- Sebastian Vettel

Vettel's Ferrari exit does damage to Formula 1

Erodes $90 million from its value.

41w ago

Back in late 2016, Formula 1 was sold to Liberty Media. After acquiring, Liberty Media decided to float the Formula 1 on the stock exchange. The disadvantage of which was imminent when Sebastian Vettel decided to part ways with Ferrari after the 2020 season ends.

Whenever a company gets itself listed on the stock exchange, it will have to deal with the fluctuations in the market. However, investors do not like instability or uncertainty. That’s exactly what happened with Vettel’s unexpected move.

The share prices had already taken a massive hit in the month of March after the season had failed to begin. It got worse in the month of April when many more races were put on hold and the season start got pushed further down to July. Formula 1 is officially listed on the stock market as ‘FWONK’ (Liberty Media Corporation Series C Liberty Formula One Common Stock). It is not just the racing calendar but also the driver changes that have a major impact on the FWONK’s share prices.

Ferrari on the 12th of May confirmed that Vettel was going to leave the team at the end of this season after both of them realized that they no longer had a “common desire” to work together. According to FormulaMoney, who specializes in covering the business side of F1, announced that F1’s share prices dropped by 4.5% as a result of that decision.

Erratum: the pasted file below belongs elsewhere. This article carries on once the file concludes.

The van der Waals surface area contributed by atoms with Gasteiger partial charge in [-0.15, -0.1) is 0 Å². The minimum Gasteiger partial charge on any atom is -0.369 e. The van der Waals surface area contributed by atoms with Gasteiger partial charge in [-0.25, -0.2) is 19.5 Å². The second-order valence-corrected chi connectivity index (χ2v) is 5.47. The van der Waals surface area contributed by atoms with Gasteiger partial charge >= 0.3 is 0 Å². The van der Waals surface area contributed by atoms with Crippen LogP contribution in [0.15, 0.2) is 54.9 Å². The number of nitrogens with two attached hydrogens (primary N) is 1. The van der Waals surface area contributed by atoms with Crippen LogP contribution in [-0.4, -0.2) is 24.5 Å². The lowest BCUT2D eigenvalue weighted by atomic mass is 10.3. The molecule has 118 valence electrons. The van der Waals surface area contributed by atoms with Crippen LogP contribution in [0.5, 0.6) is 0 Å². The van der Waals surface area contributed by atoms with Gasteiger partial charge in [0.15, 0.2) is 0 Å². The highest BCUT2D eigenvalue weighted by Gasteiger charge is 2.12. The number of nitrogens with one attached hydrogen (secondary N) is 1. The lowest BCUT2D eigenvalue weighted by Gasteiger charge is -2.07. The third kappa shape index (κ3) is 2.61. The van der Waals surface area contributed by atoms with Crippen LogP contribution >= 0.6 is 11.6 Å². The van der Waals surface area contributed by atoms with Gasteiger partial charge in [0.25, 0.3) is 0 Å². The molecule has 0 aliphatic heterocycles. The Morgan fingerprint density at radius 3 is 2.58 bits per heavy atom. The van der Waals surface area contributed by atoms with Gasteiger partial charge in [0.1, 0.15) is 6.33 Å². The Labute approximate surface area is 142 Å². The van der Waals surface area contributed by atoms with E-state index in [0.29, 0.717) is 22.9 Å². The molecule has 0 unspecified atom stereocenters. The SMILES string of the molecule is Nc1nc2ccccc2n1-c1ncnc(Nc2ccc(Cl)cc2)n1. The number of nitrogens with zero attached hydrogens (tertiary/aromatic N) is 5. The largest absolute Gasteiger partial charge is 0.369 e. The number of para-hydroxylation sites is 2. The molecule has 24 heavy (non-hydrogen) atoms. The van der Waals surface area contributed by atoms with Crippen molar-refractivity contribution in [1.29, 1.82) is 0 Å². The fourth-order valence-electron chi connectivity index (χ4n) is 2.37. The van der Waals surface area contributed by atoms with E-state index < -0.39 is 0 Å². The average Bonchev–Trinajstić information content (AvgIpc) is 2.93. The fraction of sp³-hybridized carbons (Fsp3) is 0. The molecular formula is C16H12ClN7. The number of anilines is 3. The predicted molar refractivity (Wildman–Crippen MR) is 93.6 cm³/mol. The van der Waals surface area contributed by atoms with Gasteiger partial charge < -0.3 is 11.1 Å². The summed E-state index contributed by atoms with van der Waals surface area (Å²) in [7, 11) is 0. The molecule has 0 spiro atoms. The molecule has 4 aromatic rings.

It seems like Ferrari’s decision was rushed. 48 hours after Vettel’s announcement, Ferrari announced that Carlos Sainz would replace Vettel at the end of the year. Carlos Sainz was offered a two-year contract to partner with Charles Leclerc.

Following that announcement, FWONK’s share rose by 3.1% that day. Still, a net loss of 1.4% meant Formula One’s value was still reduced by $90 million. It is pretty fascinating to think that a driver leaving or joining the team can affect the wealth of a racing organization. With many more changes to come until the end of the year, it will be interesting to see how much it affects Formula One economically.

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Comments (4)

  • It’s impossible to ascertain whether that had anything to do with Vettel or not. It’s most likely just the market doing its thing. Particularly in recent times the stock exchange has been highly volatile. Also, I can’t think of one good reason an investor would mind Vettel leaving Ferrari. Perhaps there could be an argument made for his potential retirement driving down viewership, but quite frankly even that would affect it the tiniest amount. Vettel doesn’t have nearly the fan base of other drivers, and it’s not like Schumi retiring tanked F1’s finances. As you said, the market fluctuates. So too does F1’s price.

      9 months ago
    • Agreed. Difficult to pinpoint a reason. It could very well be a coincidence.

        9 months ago
    • Seriously? You sure you know what you're talking about?

        9 months ago